Freckles, Fishing, and Fun

Hiya! My name is Sandy, and I don’t have a bunker full of foodstuffs or the super-cool armory of doom. What I do have is freckles. *smile*


One day, as I was sitting at my desk in my nice little office, clitty clacking away at the computer, I realized I didn't have a single outdoor hobby. And I wanted to change that, just to put a little color in my otherwise nerdy-pale skin. And because I look cute in freckles!


A conversation with our building custodian led to him becoming my fishing mentor - I hadn't fished since I was a little kid and my big brother would dissect the fish for me. This time, I wanted to know how to go from the Wal-Mart tackle aisle to fish on the table. My new fishing buddy taught me how to catch little sunfish, and my, are they tasty all fried and buttered!


James became not only my mentor for fishing, but for other "creature catching" activities. He took me to the gun range for the first time, and taught me safe gun handling. We started talking about going squirrel and deer hunting one day, and he politely asked that I take a Hunter Safety Class before going out in the woods with him. Ha! I did, promptly, and discovered that he had already taught me the safety basics for firearms, but that there was always more to learn.


It started out with a desire to catch my own food (fish). And maybe hunt, if it wasn't too hard to shoot a live animal. But I got to thinking about other types of food. I had a little backyard garden by then, just 2" by 6" where I grew tomatoes and pretty flowers. I started looking around, and wondering if the flora near me was edible. I checked out a great local edible wild plants book from the library, and would go for walks with my friends and pick mulberries and milkweed.  It was fun! I was getting outside; bringing home some tasty treats and, most importantly, getting these cute freckles!


That first trip to the library led to another, and I picked up my first "survival manual". They come in all shapes and sizes for the uber-bunker type to the layperson like me. It talked about keeping an Altoids tin of useful things with you, like fishing hooks (cause I can fish now!) and matches. And sugar, tea and Gatorade. I started carrying around a little kit which came in handy mostly for the occasional need to duct tape something and for the band aids at work.


After trekking around the woods with James for several weekends looking for squirrel (and not a nary one to be found, wily little creatures!), it was finally deer season.  I wasn't sure I could actually shoot a deer, but there's really only one way to find out for sure.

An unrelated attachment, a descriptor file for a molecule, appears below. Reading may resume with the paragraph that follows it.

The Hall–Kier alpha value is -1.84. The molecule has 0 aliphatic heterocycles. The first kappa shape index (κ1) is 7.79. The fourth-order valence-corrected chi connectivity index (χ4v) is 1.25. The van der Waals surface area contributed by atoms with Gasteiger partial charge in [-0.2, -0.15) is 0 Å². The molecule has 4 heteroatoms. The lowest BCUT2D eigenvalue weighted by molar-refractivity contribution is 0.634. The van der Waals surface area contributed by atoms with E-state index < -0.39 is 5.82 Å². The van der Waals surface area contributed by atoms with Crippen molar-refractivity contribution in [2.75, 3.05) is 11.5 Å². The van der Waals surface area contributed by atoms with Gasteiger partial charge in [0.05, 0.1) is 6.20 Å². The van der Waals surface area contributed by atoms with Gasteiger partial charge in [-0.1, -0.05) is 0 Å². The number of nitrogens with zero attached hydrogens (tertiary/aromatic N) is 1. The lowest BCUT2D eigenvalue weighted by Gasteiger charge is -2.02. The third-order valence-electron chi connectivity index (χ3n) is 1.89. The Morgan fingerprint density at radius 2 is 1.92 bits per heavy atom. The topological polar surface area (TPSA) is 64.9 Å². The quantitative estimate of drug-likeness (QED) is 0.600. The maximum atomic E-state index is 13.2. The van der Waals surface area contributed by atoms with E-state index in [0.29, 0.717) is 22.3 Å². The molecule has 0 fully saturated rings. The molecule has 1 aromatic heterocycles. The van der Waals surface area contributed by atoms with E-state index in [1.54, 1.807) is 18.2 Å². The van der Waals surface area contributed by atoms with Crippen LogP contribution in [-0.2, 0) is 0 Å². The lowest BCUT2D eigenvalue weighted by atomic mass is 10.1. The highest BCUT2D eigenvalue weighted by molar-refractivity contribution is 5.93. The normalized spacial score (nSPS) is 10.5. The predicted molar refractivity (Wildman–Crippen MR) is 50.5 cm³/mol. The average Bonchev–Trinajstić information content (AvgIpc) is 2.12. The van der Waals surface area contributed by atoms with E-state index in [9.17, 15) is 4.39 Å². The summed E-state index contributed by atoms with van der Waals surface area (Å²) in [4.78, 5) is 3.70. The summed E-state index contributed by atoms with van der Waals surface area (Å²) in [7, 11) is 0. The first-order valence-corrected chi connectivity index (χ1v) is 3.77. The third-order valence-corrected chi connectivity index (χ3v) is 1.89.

We get up onto the familiar mountain, leave our vehicle and start out in the pre-dawn hour, trying to find a quiet spot to lay up and quietly watch for some deer without getting in the way of another hunter (there's only so much public hunting land, and a lot of hunters on opening day!).  We find our little spot and snuggle in... and then we wait. A few hours. Not a deer in sight either (who knew so many woodland creatures were so wily?).  Alas. But then James turns to me and asks if I'm carrying around my little kit... I say, "Of course, I always do." (especially when in the woods, that's part of the point of having one), and he asks if I have any sugar. Of course, but why?  Well, it turns out James is an insulin-dependent diabetic and was having a major low blood sugar moment. He had forgotten to bring any sugary snacks with him, and was quickly progressing into an emergency. I tossed him half a chocolate bar to start, and used my kit for the first time to actually start a fire and make sugar tea (the kit is actually inside of a heat-able mess tin).


In those moments, I was incredibly grateful that I had listened to the hunting safety instructor and my library books and brought a little kit of "usefuls" with me. James wouldn't have died on the spot or anything, but I surely wasn't strong enough to carry him back to the car, nor could I have driven his stick shift truck down the hill (yeah, I still need to learn how to drive a manual!). And I may or may not have found another hunter to help in time. But with a little chocolate and a little hot tea, he was well enough to leave the mountain.


I had never heard of preppers or survivalists. I just knew that I wanted an outdoor hobby or two to get some sunshine on my cheeks, and that bringing home food was just really neat. I started collecting a few more books about hunting, then about edible wild plants, then about medicinal uses of the same plants, and before you know it, I had a mini-library of useful books. And while I dearly love my books, they don't do you any good on a shelf - they do you good when you go out there and DO something with them.  Try it! Start easy, find a local fruit-picking farm for strawberries or blueberries or pumpkins. How? Every town has a farmer's market (Google!); ask them.  You'll have so much fun out with your family, out on a date or out solo - just picking berries and stuffing yourself with them on the spot (you're allowed!). When you get home, you can put them in cereal, on desserts or in the freezer for later. It's just fun knowing you brought them home yourself.


And that can be the extend of it. But if, like me, you had a great time, expand that thought to other outdoor activities. Learn how to fish. Or grow a tomato. It's addicting. It's fun. It gives you freckles.


And for me, before I knew it, my hobbies had become something more than just a hobby. They are a way of life. I see opportunities to learn useful skills (like driving a manual or learning how to can my mutant tomato harvest) and am inspired to take the time to learn them both because they're enjoyable (Figure 8s in a Wal-Mart parking lot, here I come!) and because they're smart, and they might help in an emergency. It's very satisfying to know you are more prepared for an emergency than you were before, and it feels safe and even comforting to know you can make a meal from the outdoors around you.  Prepping isn’t about underground bunkers – it’s about taking care of yourself, your family and your friends when they need you.


Give it a try - go exploring. Get a little sunshine!